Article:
Peak & Prairie

Rocky Mountain Chapter's
Online Newsletter
June / July 1999


How Do You Want the Forest Managed?

by Jean Smith, Ecosystem Mapping Chair

If you’ve been following the complexities of forest management, you know that three of the seven National Forests in Colorado have finished their management plan revisions. Conservationists had varying degrees of influence on the Arapaho-Roosevelt, Routt and Rio Grande forest plans through Citizens’ Management Alternatives (CMA)—not enough influence probably, since all have appeals pending.

The White River and San Juan are well into their planning with CMAs as an integral part of the range of options. The White River is scheduled to release its draft plan and Environmental Impact Statement (EIS) this June, but the San Juan draft EIS is not due until 2001. The San Juan Citizens Alliance has maps of their CMA on

The Grand Mesa-Uncompahgre-Gunnison and the Pike and San Isabel will start their planning this fall, and local groups are gearing up to do CMAs for both of these forests.

On the Pike and San Isabel CMA, the Sierra Club is partnering with Upper Arkansas and South Platte Project. A preliminary draft of the 2.8 million acres of forest and grasslands will hopefully be available by the end of the year.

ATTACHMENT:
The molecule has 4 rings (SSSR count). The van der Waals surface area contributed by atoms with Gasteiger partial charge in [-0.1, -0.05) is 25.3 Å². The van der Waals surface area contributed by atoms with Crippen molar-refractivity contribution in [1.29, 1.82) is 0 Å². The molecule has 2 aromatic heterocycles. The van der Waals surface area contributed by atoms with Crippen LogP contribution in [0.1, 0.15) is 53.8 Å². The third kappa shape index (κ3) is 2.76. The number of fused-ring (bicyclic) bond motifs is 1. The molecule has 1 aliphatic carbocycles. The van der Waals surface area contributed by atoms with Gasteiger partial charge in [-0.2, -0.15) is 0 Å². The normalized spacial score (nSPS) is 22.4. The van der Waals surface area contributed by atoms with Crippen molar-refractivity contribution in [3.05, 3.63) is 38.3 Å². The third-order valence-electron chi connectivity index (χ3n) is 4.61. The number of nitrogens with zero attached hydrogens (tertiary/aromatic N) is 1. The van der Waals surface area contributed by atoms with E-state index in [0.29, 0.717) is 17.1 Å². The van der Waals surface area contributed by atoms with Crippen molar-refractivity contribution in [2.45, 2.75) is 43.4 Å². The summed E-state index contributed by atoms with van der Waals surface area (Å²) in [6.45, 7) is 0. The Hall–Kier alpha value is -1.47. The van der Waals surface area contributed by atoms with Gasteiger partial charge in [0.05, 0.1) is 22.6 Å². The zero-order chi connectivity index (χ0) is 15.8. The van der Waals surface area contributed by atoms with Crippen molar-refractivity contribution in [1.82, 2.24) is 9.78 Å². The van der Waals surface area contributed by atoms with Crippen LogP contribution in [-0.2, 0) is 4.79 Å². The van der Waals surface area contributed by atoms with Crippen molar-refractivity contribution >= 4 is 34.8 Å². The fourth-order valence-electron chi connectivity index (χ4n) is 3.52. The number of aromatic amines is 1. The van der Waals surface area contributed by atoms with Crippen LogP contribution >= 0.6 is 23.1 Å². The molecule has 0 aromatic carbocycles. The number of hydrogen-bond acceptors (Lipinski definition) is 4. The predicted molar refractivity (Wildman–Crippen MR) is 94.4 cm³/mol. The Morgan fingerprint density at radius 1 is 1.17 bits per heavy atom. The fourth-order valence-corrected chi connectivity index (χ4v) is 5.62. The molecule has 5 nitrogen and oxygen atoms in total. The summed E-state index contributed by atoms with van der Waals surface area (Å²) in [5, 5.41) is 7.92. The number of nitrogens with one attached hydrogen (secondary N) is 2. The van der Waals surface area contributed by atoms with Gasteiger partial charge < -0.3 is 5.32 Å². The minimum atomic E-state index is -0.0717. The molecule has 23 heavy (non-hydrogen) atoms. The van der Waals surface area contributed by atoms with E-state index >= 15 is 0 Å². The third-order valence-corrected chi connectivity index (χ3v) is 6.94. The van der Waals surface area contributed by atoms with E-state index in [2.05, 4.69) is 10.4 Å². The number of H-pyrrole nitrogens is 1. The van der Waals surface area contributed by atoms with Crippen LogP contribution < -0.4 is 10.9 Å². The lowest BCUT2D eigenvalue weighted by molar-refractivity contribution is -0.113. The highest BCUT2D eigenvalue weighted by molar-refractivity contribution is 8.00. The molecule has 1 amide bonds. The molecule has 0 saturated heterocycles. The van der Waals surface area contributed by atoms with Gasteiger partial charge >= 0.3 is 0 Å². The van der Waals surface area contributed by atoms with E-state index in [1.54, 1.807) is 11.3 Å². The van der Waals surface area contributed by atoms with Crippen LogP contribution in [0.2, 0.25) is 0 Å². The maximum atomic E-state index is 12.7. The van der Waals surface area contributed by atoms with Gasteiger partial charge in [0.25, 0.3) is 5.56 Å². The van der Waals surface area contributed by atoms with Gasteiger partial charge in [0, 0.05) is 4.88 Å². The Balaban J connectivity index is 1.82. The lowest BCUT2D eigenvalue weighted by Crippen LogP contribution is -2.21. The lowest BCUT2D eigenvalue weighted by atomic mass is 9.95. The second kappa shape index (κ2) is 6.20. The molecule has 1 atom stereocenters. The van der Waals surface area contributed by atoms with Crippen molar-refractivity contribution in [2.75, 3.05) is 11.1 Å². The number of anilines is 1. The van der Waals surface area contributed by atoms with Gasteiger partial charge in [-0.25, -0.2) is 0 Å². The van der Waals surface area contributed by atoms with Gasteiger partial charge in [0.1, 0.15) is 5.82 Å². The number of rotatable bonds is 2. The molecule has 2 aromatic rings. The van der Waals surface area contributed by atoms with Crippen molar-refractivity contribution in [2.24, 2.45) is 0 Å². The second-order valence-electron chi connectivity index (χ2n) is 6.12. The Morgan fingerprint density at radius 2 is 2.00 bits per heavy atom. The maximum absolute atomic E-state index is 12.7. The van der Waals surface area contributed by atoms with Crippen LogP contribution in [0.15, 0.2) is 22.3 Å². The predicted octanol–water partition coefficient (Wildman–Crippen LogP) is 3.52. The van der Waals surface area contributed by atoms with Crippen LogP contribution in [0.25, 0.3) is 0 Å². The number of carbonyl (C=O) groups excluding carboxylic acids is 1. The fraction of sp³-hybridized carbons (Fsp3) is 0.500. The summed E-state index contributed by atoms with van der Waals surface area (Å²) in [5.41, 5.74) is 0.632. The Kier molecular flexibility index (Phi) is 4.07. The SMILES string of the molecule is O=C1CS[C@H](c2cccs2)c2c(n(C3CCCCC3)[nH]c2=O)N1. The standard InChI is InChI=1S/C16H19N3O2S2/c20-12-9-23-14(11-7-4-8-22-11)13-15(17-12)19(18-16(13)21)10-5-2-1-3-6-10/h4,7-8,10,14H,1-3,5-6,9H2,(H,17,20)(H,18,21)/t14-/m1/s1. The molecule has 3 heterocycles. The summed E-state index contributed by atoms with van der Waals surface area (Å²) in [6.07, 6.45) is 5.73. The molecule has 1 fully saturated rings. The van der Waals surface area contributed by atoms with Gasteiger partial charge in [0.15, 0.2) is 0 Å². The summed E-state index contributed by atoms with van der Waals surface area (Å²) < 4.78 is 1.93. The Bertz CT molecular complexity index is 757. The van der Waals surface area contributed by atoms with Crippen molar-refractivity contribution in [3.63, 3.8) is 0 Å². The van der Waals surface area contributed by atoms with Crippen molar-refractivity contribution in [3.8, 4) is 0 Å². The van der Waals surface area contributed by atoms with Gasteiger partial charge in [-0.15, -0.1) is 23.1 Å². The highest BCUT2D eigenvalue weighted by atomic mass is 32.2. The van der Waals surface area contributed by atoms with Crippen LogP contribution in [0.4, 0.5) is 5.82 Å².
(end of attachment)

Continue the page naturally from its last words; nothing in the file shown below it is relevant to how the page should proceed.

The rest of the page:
This is no small undertaking. A CMA Taskforce will take information from a series of regional workshops and four years of on-the-ground mapping, as well as the best computerized data, and fashion it into a conservation plan.


Local folks can have their say...

In these early stages there are two good ways for people to say how they want the Pike and San Isabel managed in the future: 

 In the Wet Mountains, mappers have a plan to recover the integrity of roadless areas that have been entered by motorized trails. This is a hard issue, because the current forest plan allocates a big chunk of the Wets to semi-primitive motorized recreation—motorcycles and ATVs on backcountry trails. The “now” and “future” maps shown give you an idea of the scope of their proposal (shown on page 1).

So, if you want to help decide the future management of Colorado’s forests so that intact ecosystems are protected, clean water and clean air is enhanced and recreation will sustain rather than degrade the land, you can join in.

What you can do:

June 1999 Online Newsletter - Peak & Prairie Home Page - Rocky Mountain Chapter Home Page